Relative Uncertainty

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As The Daily Utah Chronicle incarnation of this column bids its farewell, I confess a dirty little secret: I have always disliked opinion articles. Not because of the authors, certainly all very talented writers, but because of the inherent nature of the editorial: so very often, a forum for 1) pseudo-certainty, 2) pseudo authority, 3) untested and sometimes untestable, assertions.

Yet I admire the cats who take on the brave editorial task of engaging necessary discussions, no matter how futile or unsolvable.

I do not anticipate a solution to the long-standing gun control debate to emerge from an editorial piece, but at least that piece will demonstrate that freedom of speech continues to be alive and well (even if my Alpha Editor will not allow me to say “f***”).

The appeal of writing a science column is not that you escape the first two “pseudo” labels mentioned above. Oh no. It is that you sometimes escape the third.

It is the pleasure of knowing that you are writing about something cool, and as a welcome bonus, writing about something that can be either be right or wrong: you can state that Republicans are more patriotic than Democrats, but you?ll never know if you are correct or incorrect?because the question is not structured in a way that permits a real answer.

Generally, science is less about finding the right answers than it is about asking the right questions.

It is the promise of differential outcome that makes science a field worth writing about, among many other things?and I hope I have covered some of the major ones in the past 10 weeks. It was always a surprise, therefore, that not many people were writing about science in The Chronicle; as I leave, I?d like to ask a favor.

There are no small amounts of political, religious or morality pundits in the popular media, and in an era where every issue bears much complexity, this is a good thing. But in contrast, the relative shortage of science commentators is disturbing, especially considering the impressiveness of what occurs in science today: last week, an article in Science magazine reported a breakthrough in the field of quantum atom optics.

I am not convinced that deserves any less commentary than George W. Bush?s latest mispronunciation.

The lamented Carl Sagan, in his usual tradition of describing science better than anyone ever has, opened the second chapter of his Demon-Haunted World by claiming that not talking about science seemed to him perverse. With due consideration to the busy life of the researcher/professor/student, maybe we are not doing enough.

Here, then, is an open invitation to the scientists and science aficionados out there: let?s write about science. Not just in peer reviewed journals or Scientific American, but also in popular media: newspapers, magazines, bathroom walls. As you read this, there is an opening in the Daily Utah Chronicle for a person who knows and cares more about science than about Provo?s latest conservative misadventure: it?s a fun gig, and I strongly recommend it.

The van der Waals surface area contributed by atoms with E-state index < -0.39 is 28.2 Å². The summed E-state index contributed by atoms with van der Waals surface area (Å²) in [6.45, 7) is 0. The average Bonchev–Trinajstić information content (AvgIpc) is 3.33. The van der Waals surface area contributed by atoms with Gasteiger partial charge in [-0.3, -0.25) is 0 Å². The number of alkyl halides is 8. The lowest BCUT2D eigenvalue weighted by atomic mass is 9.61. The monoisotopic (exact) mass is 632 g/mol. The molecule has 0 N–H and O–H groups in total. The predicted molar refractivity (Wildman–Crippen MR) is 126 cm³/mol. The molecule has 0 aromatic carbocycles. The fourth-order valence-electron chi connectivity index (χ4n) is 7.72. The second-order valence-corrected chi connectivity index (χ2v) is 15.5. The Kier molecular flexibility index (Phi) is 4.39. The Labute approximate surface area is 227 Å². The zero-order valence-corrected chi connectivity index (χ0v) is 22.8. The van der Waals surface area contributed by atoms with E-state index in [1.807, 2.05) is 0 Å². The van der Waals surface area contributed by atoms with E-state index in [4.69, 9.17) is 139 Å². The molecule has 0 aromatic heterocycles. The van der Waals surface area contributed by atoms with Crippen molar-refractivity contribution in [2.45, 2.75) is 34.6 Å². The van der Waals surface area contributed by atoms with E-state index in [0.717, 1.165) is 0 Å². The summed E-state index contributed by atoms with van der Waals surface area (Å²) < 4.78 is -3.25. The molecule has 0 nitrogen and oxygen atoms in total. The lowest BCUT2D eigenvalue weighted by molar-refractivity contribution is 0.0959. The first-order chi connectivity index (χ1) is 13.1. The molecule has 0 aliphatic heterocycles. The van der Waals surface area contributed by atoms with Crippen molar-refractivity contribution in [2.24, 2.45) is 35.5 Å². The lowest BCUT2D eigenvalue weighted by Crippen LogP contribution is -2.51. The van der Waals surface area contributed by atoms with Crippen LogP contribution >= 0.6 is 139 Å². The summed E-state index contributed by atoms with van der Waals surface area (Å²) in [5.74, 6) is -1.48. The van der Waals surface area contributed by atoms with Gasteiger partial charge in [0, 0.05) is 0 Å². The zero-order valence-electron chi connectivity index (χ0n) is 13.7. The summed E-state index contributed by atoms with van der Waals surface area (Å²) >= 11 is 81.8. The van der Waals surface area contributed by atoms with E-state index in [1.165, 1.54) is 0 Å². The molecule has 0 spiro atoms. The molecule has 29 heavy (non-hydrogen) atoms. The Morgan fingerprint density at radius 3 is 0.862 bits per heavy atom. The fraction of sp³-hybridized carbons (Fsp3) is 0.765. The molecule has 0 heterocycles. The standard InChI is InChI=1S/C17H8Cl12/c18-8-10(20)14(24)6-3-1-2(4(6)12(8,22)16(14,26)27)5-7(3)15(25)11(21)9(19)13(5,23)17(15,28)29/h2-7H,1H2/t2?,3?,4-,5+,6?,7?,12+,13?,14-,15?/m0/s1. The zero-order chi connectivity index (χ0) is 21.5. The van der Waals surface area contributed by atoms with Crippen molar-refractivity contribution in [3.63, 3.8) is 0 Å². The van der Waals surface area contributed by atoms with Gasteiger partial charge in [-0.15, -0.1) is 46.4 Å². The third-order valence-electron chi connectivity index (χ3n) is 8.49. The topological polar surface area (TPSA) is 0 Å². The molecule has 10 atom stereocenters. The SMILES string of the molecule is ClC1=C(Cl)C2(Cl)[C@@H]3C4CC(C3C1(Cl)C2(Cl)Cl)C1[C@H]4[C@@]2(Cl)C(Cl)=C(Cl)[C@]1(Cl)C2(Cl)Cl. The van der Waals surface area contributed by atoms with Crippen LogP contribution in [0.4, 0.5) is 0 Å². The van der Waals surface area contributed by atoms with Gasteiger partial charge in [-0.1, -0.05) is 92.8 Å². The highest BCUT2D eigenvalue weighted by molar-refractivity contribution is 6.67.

There are lingering perceptions of science that are tremendously mistaken, and in my mind, allowing their existence is akin to letting racial stereotypes go uncorrected (although, sure, some are inherently true: every weekend at my mom?s house reaffirms the stereotype that no matter how hard you Anglos try to make potatoes interesting, homemade Mexican food is simply tastier. Oh, and don?t bother writing in “hey, he just made an untestable claim!” I know I did. It?s just that I?m right).

A common perception is that science is boring. And for the testimonial cases on X96?s computer career ads, that is probably true.

It is more likely, I think, that science is often taught in a boring manner, that maybe its full potential gets downplayed in a society where most people prefer to subscribe to other philosophies, or maybe it requires much more training before it can be fully appreciated. But if you are one of those rare loons who wonders about the big questions?questions of universal, not just societal value, science is the path.

All we do, as science writers, is consistently remind ourselves and others of that fact.

Let me extend a great deal of thanks to Scott Lewis, legendary Opinion Editor-Dude, for giving me the opportunity to write about subjects I?ve always enjoyed reading. The man deserves many kudos, as the American natives would say, and appreciation for his return next year. Now if he?d if only let me swear more often?

Special thanks go to my laboratory partners Sarah Booth, Aaron Schapper and David Allen for their weekly feedback: if it wasn?t for these blokes, you would have read some really confusing paragraphs.

Thanks to boss Dr. Monti for letting me write these columns during work hours. Interestingly enough, I must also thank my colleague Chris for being so consistently wrong in every possible subject: your uncanny ability to piss me off, mate, inspired many a column. Guys like you are the best cure for writer?s block.

Then there?s Dr. Clive Jennings White. The tragedy of science, ladies and gentlemen, is that we don?t have more scientists like this man: a real teacher, dangerously inquisitive, brutally honest and lethally clever. I owe you a pint, mate, and really, you aren?t half bad for an Englishman.

And of course, thanks to the readers, all three?no, 10 of you. If you are ever in the Boston/Cambridge area, look me up?we?ll have a drink and talk bosons.

If you are interested in applying for the science columnist position Carlos is so graciously vacating, contact Scott Lewis at 581-7041 or send him an email at: [email protected]